Josh. 9:14 So the men {of Israel} took some of their provisions, and did not ask for the counsel of the LORD.

This is the point that they should have offered up a Nehemiah-type prayer. "When we heard what they were saying, we all started praying." But instead, they said, "Well, okay. We'll make a covenant with you." Big mistake, and all because they didn't pray.

Do you pray like you should? Do you invite the Lord into your workday conversations? Do you offer up quick requests throughout the day, asking for His intercession and His strength? If not, you're making far too many decisions in the flesh, and they can prove to be terribly costly.

Fortunately, Nehemiah did it right:

Neh. 2:4-5 ...So I prayed to the God of heaven. And I said to the king...

2:5-6 Send Me To Judah

Now he makes the request: "Send me to Jerusalem to rebuild it." I believe that ever since we were all small children, we have been able to anticipate our parents' answers by the questions they ask.

"Can I go to Billy's?" "Well, what time would you be home?"

"Can I have dessert at the restaurant tonight?" "Are you sure you're going to have room after eating all your dinner?"

We can tell. And no doubt, Nehemiah could tell by the king's question that it was in the bag: "How long are you going to be gone?"

2:7-8 Letters For Safety And Supplies

Nehemiah was a man with both a vision and a plan. He knew exactly how long this was going to take, and had already thought through the requirements of the task. "I'll need letters for safe passage and timber for the gates."

This is my kind of guy. There's all kinds of people with visions of what they'd like to see happen. And usually they get dumped in the lap of someone else. Whether it's a grand idea for political reform, or an idea for ministry, there is usually no lack of people with vision. But those who plan out what will be required and the steps to get us there are the ones who get used by God to accomplish them.

The Good Hand Of God Upon Me

"The hand of the Lord" is used throughout the Scriptures to describe God causing things to happen. The hand of the Lord can be against you (Deut. 2:15), bringing pestilence (Exod. 9:3) and being heavy upon you (1Sam. 5:6) to smite you (1Sam. 5:9) Or it can empower you (1Kings 18:46); inspire you (2Kings 3:15); unite you (2Chron. 30:12); and strengthen you (Ezra 7:28).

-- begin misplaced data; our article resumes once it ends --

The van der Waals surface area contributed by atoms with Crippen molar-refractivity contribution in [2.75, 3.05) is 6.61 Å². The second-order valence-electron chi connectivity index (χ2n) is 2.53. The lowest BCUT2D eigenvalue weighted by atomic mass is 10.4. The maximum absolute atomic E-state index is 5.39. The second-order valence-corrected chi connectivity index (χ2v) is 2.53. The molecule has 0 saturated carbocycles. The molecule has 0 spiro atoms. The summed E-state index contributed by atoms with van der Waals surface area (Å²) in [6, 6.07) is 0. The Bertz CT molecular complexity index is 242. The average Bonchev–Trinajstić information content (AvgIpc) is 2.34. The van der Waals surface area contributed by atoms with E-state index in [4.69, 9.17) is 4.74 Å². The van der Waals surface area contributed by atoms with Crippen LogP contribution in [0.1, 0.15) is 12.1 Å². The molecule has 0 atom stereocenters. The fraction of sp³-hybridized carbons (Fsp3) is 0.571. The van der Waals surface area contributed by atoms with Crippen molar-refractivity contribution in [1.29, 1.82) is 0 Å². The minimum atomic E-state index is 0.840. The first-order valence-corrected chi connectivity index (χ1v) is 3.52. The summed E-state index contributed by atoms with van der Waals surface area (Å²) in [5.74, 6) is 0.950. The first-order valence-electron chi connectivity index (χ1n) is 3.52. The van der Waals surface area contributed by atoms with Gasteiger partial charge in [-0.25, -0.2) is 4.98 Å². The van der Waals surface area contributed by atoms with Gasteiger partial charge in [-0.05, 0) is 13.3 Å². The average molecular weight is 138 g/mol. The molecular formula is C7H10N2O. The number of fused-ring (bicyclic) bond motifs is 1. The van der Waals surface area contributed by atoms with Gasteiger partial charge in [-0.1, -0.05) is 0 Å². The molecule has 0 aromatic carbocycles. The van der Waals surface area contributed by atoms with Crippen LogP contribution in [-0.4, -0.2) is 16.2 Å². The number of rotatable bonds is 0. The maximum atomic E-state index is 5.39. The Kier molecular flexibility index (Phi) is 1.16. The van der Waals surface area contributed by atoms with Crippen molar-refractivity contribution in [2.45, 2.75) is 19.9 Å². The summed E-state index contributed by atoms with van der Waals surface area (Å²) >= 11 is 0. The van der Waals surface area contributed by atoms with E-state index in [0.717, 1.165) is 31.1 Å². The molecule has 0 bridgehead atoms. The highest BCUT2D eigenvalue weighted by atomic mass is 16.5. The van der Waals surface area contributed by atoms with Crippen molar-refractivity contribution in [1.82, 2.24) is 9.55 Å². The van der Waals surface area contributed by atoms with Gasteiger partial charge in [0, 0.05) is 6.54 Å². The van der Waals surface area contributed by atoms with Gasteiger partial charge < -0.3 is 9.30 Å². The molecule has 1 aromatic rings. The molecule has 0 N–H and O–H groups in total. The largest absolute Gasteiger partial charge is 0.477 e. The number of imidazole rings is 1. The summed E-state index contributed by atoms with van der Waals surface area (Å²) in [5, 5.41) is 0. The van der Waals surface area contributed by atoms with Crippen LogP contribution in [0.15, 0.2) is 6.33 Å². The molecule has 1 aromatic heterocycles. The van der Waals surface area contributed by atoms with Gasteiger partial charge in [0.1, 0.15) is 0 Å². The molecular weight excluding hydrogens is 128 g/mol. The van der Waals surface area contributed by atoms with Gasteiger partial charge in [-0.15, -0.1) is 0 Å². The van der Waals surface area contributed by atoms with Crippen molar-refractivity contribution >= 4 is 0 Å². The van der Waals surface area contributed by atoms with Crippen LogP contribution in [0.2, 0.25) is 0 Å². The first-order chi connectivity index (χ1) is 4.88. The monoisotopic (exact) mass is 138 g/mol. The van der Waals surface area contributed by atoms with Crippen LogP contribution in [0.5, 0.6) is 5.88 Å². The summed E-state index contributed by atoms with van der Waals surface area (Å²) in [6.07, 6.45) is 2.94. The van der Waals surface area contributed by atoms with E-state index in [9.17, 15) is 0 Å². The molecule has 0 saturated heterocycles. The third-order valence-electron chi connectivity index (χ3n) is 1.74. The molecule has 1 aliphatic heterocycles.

In the book of Acts, we read that a terrible persecution rose up against the church and scattered believers all over the face of the earth. When some of these Christians from Cyprus and Cyrene came to Antioch and preached Jesus to the Gentiles,

Acts 11:21 ...the hand of the Lord was with them, and a large number who believed turned to the Lord.

This is why we pray that the hand of God would be upon us - He will move us, and make things happen for us and through us. Therefore, Peter exhorted us,

1Pet. 5:6-7 Humble yourselves, therefore, under the mighty hand of God, that He may exalt you at the proper time, casting all your anxiety upon Him, because He cares for you.

Nehemiah realized that the king granted his request because the good hand of his God was upon him.

2:9 Sent With An Army

Nehemiah traveled with an army of men. It is interesting to me that years before, Ezra had been in a similar situation, yet had made the opposite decision. Ezra wrote,

Ezra 8:21-23 Then I proclaimed a fast there at the river of A-hav-AW, that we might humble ourselves before our God to seek from Him a safe journey for us, our little ones, and all our possessions. For I was ashamed to request from the king troops and horsemen to protect us from the enemy on the way, because we had said to the king, "The hand of our God is favorably disposed to all those who seek Him, but His power and His anger are against all those who forsake Him." So we fasted and sought our God concerning this {matter,} and He listened to our entreaty.

Nehemiah traveled with an army, but Ezra traveled without one. They'd both prayed, and both had the hand of God upon them. But they did things differently. So who was right?

They both were. You see, God is seeking people who are willing to do the work of the ministry. Who are praying about fulfilling the vision. He is not looking to cookie-cutter every person and situation into the same formula. And so some are abundantly provided for up front, and some are provided for a bit at a time. Some are delivered from opposition, others are delivered through opposition. Some find success in a short time, others only see it after years and years.

I say that to say this: Don't be discouraged when you see others being blessed in ways that you're not. Don't be dismayed when people say, "Well, when God did it for ME it was different." You just be God's man. You just be the Lord's woman. Make sure that you're available, and that you're praying.